Addiction affects far more of us than we think.
September is National Recovery Month, so I wanted to take some time in today’s post to talk about addiction and offer some information for those who have been affected by it in one way or another.
At first I didn’t want to write too many addiction-specific posts on this blog, instead deciding to talk about it in a way that tied in my own experience but also how it applied to everyday things that non-addicts could relate to.
What I’ve found over the years, however, is that you don’t have to be an addict to be affected by addiction. Family members, friends, and coworkers can influence our lives in significant ways. If any of these people begin to suffer from addiction, we suffer as well.
I could probably write forever on this subject, but I wanted to share a quick overview of addiction, both focusing on addicts themselves and also those affected by this terrible disease. I thought this month in particular would be a good time to share with you some things you should know about addiction.
ON THE ADDICT’S SIDE
This section is probably the hardest one to write. Not emotionally hard, but practically. One of the hardest things to do is try and explain addiction to someone who is not an addict. It doesn’t make sense, it’s an incredibly selfish disease, and if you haven’t been there, the explanations sound thin. I promise you, however, that every following point is valid and something I’ve personally experienced.
It’s not something we can control
I am an intelligent person. I have a degree in psychology and an almost doctoral degree in pharmacy. I’m even more educated on the dangers of alcohol and drug abuse than many people who suffer from addiction, yet this did nothing to stop the spiral that my life took.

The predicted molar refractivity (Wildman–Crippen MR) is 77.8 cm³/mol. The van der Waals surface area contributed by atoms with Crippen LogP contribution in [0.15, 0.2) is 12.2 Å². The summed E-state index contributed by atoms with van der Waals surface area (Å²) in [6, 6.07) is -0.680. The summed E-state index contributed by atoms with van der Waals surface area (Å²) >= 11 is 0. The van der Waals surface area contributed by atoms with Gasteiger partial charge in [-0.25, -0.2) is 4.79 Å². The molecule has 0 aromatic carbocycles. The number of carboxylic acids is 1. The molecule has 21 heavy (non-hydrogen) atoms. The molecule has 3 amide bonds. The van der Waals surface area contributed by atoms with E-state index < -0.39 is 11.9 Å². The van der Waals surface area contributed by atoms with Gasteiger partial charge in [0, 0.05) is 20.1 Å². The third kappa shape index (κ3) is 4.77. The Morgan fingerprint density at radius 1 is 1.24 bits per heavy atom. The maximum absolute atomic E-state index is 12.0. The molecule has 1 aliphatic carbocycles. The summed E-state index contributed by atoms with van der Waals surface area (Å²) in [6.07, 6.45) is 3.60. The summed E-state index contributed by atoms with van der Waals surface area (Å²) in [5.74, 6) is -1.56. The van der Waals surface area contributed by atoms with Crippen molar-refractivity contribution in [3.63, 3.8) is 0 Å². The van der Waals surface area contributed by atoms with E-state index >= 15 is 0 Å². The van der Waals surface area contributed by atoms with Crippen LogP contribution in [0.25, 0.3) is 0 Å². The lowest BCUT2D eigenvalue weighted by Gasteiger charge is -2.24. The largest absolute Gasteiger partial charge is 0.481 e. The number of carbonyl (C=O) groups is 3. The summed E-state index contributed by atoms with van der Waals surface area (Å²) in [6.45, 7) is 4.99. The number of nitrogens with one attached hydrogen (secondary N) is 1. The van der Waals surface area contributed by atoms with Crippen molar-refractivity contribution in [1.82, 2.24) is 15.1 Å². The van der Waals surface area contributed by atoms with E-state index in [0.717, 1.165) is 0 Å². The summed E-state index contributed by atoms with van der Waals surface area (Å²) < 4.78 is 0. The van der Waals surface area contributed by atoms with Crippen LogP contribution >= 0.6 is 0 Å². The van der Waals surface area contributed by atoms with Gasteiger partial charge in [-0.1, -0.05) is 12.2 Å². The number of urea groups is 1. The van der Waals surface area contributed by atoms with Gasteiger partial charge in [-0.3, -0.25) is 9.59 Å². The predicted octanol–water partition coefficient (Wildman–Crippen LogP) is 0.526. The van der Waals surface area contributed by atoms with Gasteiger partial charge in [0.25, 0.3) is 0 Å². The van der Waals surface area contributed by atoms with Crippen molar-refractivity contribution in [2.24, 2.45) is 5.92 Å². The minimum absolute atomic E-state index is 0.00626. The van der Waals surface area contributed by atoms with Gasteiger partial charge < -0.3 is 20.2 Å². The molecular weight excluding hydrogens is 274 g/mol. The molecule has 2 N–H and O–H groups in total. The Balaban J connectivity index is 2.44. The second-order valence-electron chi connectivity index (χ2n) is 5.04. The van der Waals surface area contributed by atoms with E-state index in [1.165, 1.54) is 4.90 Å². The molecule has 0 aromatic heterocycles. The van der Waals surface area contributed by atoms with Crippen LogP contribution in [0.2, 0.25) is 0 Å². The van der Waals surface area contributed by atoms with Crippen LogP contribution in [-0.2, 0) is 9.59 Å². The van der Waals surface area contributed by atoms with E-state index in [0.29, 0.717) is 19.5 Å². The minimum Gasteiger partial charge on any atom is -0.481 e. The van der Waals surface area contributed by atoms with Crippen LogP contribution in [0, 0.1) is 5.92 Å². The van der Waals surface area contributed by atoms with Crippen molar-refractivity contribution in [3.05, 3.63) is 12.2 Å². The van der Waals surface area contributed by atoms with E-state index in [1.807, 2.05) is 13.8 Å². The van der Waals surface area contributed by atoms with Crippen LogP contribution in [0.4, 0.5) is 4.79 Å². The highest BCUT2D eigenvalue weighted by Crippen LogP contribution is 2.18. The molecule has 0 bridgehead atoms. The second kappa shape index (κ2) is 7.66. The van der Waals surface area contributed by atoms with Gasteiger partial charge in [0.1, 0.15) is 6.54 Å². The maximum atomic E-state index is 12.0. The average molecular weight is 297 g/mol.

If you are someone who can go out, have a few drinks, or even leave a half-full glass at the end of the night (who are you??), then this is one of the hardest things to conceptualize.
For addicts and alcoholics, we CAN’T do that. Literally, it’s like my mind and body are possessed and I can not stop until every drop of alcohol, every drug, is gone or I pass out and physically can’t operate my body anymore. Granted, this was my life as my addiction escalated, but I could feel the internal pull in this direction as the years went on.
This is what they mean when they talk about “obsessions and compulsions.” Addicts become obsessed with acquiring and using their drug of choice and the compulsion is the physical NEED to carry out this thought.
During one of the many times I tried to quit on my own, I vowed to myself that I wouldn’t buy heroin that day. I made it until noon, when I had one passing thought that I could possibly still use that day and do my schoolwork the next. In that split second, in that brief thought, my mind was made up. I literally could think of nothing else and had the phone in my hand not five minutes later.
So one thing to know if you don’t suffer from addiction is that saying “just STOP” to an addict is one of the most useless things you could ever say. We know it’s a problem (usually), we know there’s damage being caused, but we literally can’t. stop.
We know the damage we’re doing
This brings me to my next point. We may be living in a haze of alcohol or drug abuse, but we do know what’s going on. We know that we cause you pain, frustration, sleepless nights, and every other negative emotion brought on by this disease.
For some of us, this doesn’t factor in to our decision to continue using. For me, a person who feels quite deeply, it was one of the reasons that I kept my two lives so separate from each other. I couldn’t bear to hurt those people I cared about any more than I already had. I had virtually no friends during that time. The only people who saw how out of control I was becoming were those friends I would drink with during the summer. Once I started getting comments over and over again about their concern for me, I figured it was easier to just alienate everyone and isolate.
We know the damage we are doing to our relationships, but in the middle of an addiction, little else is important. Often, the knowledge of the pain we cause brings us even more shame at our inability to stop, which drives us back to our drug of choice. It’s a cycle and it’s not going to be over until we reach our breaking point.